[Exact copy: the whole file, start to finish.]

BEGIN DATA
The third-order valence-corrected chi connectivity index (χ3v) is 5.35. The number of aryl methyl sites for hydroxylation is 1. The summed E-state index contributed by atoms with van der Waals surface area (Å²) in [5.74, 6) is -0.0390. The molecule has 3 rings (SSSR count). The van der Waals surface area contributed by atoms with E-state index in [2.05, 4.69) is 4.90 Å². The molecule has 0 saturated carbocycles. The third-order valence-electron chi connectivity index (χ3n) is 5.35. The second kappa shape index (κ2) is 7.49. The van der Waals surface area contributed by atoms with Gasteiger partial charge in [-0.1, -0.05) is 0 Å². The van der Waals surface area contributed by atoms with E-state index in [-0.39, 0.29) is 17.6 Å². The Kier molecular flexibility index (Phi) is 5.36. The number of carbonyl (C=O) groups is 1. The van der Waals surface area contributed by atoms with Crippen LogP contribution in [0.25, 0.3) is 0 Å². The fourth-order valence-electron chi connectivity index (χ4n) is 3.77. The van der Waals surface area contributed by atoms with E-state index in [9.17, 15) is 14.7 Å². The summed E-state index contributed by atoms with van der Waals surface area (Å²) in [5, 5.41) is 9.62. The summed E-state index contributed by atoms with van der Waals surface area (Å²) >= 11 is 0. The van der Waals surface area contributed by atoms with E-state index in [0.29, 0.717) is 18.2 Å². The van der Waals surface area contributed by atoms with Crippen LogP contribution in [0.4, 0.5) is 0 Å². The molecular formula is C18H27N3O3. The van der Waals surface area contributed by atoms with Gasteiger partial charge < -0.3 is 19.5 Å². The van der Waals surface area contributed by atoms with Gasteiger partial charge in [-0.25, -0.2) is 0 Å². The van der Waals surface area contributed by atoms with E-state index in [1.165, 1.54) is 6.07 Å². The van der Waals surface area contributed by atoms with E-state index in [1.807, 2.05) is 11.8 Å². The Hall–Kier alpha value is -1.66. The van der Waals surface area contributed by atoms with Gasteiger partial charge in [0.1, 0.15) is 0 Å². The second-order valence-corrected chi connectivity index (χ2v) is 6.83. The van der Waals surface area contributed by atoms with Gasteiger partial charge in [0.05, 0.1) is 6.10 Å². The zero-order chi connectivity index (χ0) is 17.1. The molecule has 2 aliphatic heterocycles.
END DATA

The third-order valence-corrected chi connectivity index (χ3v) is 5.35. The number of aryl methyl sites for hydroxylation is 1. The summed E-state index contributed by atoms with van der Waals surface area (Å²) in [5.74, 6) is -0.0390. The molecule has 3 rings (SSSR count). The van der Waals surface area contributed by atoms with E-state index in [2.05, 4.69) is 4.90 Å². The molecule has 0 saturated carbocycles. The third-order valence-electron chi connectivity index (χ3n) is 5.35. The second kappa shape index (κ2) is 7.49. The van der Waals surface area contributed by atoms with Gasteiger partial charge in [-0.1, -0.05) is 0 Å². The van der Waals surface area contributed by atoms with E-state index in [-0.39, 0.29) is 17.6 Å². The Kier molecular flexibility index (Phi) is 5.36. The number of carbonyl (C=O) groups is 1. The van der Waals surface area contributed by atoms with Crippen LogP contribution in [0.25, 0.3) is 0 Å². The fourth-order valence-electron chi connectivity index (χ4n) is 3.77. The van der Waals surface area contributed by atoms with E-state index in [9.17, 15) is 14.7 Å². The summed E-state index contributed by atoms with van der Waals surface area (Å²) in [5, 5.41) is 9.62. The summed E-state index contributed by atoms with van der Waals surface area (Å²) >= 11 is 0. The van der Waals surface area contributed by atoms with E-state index in [0.29, 0.717) is 18.2 Å². The van der Waals surface area contributed by atoms with Crippen LogP contribution in [0.4, 0.5) is 0 Å². The molecular formula is C18H27N3O3. The van der Waals surface area contributed by atoms with Gasteiger partial charge < -0.3 is 19.5 Å². The van der Waals surface area contributed by atoms with Gasteiger partial charge in [-0.25, -0.2) is 0 Å². The van der Waals surface area contributed by atoms with E-state index in [1.165, 1.54) is 6.07 Å². The van der Waals surface area contributed by atoms with E-state index in [1.807, 2.05) is 11.8 Å². The Hall–Kier alpha value is -1.66. The van der Waals surface area contributed by atoms with Gasteiger partial charge in [0.1, 0.15) is 0 Å². The second-order valence-corrected chi connectivity index (χ2v) is 6.83. The van der Waals surface area contributed by atoms with Gasteiger partial charge in [0.05, 0.1) is 6.10 Å². The zero-order chi connectivity index (χ0) is 17.1. The molecule has 2 aliphatic heterocycles.